The New English: “Hold aloof from every Christian brother who falls into idle habits,” while

Williams gives it as: "Avoid any brother who is living a lazy life.'"

"The apostle is obviously dealing with a very special problem. Using the coming of Christ as a reason, some of them no doubt sincerely, a number had turned to a life of idleness and indolence, which not only made for an imposition upon others who were poor to start with, but which also violated the principles and example that Paul had set before them. Some strong measure had to be applied. So he is telling the faithful to avoid or hold aloof those who refuse to work and bear their own load. When they come around, don’t let them impose on you, don’t feed them. Put a hoe or an ax in their hand and let them work for what they eat. This is what he is telling them."

"That this has no reference to any kind of formal withdrawing of fellowship is evident by the context. Paul did not want these people run off. He wanted them to get on the stick and get to work. His final word on the subject is in 2 Thess. 3:14-15 where he says, “If anyone refuses to obey our orders in this letter, note that man; have nothing to do with him, that he may be ashamed of himself; but do not consider him an enemy; warn him as a brother.” The brother who would not heed the apostle’s urgings was to be kept at bay. They were not to associate with him nor in any way encourage his prodigality, including turning him away from the door at mealtime. This might lead the brother to shame and get him back in line."

"Paul never really touches upon the subject of excluding such ones from the fellowship of the congregation, as he does, for instance, in the case of the fornicator at Corinth. Such idle ones might well have shown up in the assemblies at Thessalonica, for, after all, they were suppose to be standing by, waiting for Jesus to come. The apostle does not deal with this part of the problem, except to tell the faithful to “warn him as a brother.” So they kept on treating them as brothers. I can hear one of them say to such an erring one, “Andy, I’ll be up early plowing in the morning and I surely could use some help. When the day is over, we’ll have a sack of food ready for you to take to your family.” Or Mary might invite Ruth over for a quilting or a cooking spree, after which the spoils would be divided. But they would avoid them or hold them aloof insofar as they sought to impose their idle ways upon others."

"So, the passage isn’t really all that involved, is it? It emerges in Paul’s writings only because of this sticky problem in that small, persecuted, poverty-stricken congregation in Thessalonica. Paul could never have dreamed that his words, “Withdraw yourselves from every brother that walketh disorderly” would someday be used as a proof text for “withdrawing fellowship” from those who veer from this or that doctrinal position...."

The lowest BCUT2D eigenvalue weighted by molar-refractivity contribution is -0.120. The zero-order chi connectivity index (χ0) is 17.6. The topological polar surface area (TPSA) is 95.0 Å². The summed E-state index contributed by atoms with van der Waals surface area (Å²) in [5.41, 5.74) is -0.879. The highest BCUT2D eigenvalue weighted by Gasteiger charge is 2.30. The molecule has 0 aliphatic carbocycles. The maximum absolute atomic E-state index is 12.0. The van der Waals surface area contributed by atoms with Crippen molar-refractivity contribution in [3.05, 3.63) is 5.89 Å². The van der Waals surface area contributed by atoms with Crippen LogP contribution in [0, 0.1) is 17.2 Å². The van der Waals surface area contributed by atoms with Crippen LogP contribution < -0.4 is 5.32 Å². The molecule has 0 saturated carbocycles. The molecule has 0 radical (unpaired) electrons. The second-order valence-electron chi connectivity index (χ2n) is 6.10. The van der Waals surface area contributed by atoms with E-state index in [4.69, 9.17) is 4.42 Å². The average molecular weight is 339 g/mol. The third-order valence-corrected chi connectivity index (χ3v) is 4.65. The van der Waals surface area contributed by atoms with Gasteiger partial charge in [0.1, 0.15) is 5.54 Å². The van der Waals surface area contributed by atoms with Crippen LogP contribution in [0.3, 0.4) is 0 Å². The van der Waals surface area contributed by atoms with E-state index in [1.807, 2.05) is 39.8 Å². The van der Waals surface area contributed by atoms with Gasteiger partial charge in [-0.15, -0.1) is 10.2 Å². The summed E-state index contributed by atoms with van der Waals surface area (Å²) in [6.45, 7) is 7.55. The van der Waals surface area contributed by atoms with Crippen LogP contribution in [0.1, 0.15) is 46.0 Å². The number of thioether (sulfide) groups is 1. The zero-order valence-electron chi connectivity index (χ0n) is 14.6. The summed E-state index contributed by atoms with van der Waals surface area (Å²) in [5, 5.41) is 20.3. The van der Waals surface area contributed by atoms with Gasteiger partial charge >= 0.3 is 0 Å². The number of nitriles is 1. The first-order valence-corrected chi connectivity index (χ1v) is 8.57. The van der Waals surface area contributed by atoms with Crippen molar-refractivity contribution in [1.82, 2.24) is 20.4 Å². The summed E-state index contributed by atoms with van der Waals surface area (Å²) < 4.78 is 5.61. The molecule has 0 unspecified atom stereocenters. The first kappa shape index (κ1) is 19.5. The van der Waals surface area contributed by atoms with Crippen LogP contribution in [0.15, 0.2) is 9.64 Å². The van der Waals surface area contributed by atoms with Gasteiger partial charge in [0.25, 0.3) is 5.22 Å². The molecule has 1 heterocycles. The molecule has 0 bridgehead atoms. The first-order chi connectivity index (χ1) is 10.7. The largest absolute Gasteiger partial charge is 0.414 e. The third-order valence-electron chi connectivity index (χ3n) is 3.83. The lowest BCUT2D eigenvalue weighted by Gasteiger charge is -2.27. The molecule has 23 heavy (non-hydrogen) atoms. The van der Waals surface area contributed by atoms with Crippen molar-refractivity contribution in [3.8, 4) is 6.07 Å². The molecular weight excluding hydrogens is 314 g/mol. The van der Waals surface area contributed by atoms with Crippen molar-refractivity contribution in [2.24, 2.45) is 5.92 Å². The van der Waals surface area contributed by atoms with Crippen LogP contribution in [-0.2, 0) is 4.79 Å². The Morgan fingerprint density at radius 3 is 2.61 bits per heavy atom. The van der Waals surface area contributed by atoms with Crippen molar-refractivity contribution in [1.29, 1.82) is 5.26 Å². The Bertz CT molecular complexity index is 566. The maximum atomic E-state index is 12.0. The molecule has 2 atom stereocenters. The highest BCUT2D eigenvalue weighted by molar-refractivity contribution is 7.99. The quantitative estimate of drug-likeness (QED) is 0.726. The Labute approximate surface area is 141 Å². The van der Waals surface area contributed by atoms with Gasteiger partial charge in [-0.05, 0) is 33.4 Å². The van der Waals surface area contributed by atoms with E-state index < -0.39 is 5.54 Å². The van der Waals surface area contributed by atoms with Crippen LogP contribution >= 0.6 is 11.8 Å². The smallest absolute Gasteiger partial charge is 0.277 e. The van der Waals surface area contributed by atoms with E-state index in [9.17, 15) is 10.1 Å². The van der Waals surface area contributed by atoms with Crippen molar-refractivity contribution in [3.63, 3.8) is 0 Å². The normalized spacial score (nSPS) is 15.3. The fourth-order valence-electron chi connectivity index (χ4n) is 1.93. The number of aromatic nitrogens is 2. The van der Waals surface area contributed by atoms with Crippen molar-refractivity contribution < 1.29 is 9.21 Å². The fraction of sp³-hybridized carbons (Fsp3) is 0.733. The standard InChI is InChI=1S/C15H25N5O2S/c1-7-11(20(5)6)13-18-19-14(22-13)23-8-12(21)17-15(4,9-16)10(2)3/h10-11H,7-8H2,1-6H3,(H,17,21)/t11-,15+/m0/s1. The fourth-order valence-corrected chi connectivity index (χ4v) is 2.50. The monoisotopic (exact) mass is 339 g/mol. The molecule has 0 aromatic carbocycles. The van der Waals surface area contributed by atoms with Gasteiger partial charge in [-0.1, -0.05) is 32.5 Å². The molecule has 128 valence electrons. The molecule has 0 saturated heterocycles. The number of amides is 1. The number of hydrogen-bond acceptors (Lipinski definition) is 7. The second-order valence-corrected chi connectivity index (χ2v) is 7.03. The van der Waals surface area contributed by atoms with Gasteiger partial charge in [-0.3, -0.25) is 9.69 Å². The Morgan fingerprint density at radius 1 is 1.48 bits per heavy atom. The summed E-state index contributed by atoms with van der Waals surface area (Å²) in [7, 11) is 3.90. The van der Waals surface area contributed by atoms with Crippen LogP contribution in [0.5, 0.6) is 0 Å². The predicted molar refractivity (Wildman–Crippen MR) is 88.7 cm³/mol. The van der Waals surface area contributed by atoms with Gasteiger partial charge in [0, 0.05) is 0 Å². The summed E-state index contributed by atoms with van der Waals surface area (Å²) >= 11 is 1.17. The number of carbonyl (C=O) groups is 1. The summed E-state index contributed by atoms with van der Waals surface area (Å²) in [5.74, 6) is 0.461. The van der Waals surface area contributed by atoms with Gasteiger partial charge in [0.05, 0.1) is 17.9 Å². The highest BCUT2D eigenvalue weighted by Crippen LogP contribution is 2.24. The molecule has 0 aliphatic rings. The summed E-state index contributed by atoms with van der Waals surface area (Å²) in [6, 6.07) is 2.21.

"It is common for our bulls of excommunication, those letters of “disfellowship” that make the rounds, to begin with a quotation of this passage. “In view of the apostle’s injunction to withdraw fellowship from all those who walk disorderly we do hereby...” may well be the language. Somebody, sometimes an entire congregation, gets the ax, and 2 Thess. 3:6 is the proof text. Any person who breaks rank with what might well be called “Church of Christism” is said to be walking disorderly and comes under the indictment of 2 Thess. 3:6..."

"We have seen that Paul really never said anything about “walking disorderly” to start with, but something like living in idleness. But even if we take that term and apply it to some behavior in the scriptures, which would surely be disorderly, if anything would, it does not necessarily bear any such penalty as we seek to impose upon 2 Thess. 3:6. Take Gal. 6:7 where Paul refers to a brother being “overtaken in a trespass,” which is surely disorderly conduct. But there is no reference to withdrawing from him, but of restoring him in a spirit of gentleness. There was a great deal at Corinth that was disorderly. such as taking each other to court and having assemblies that were confusing and unedifying, but the apostle did not relate this to withdrawing of fellowship."

"We all walk disorderly in one way or another, just as we are all wrong or “brothers in error” in one way or another. It is a matter of intention and the condition of the heart as to how serious these errors are. What really counts is our faithfulness to Jesus. If we lift him up in our lives, yielding ourselves to his example and to the scriptures the best we know how, then our feebleness, our disorderly moments in act and thought, our errors of judgment and behavior will be covered by his love and grace. If this is not the way of it, then we may as well call the whole thing off, for all our works, even those “done in righteousness,” are for naught. It is only by his mercy that we are saved, not by orderliness of doctrine and practice."

All bold emphasis mine, sp.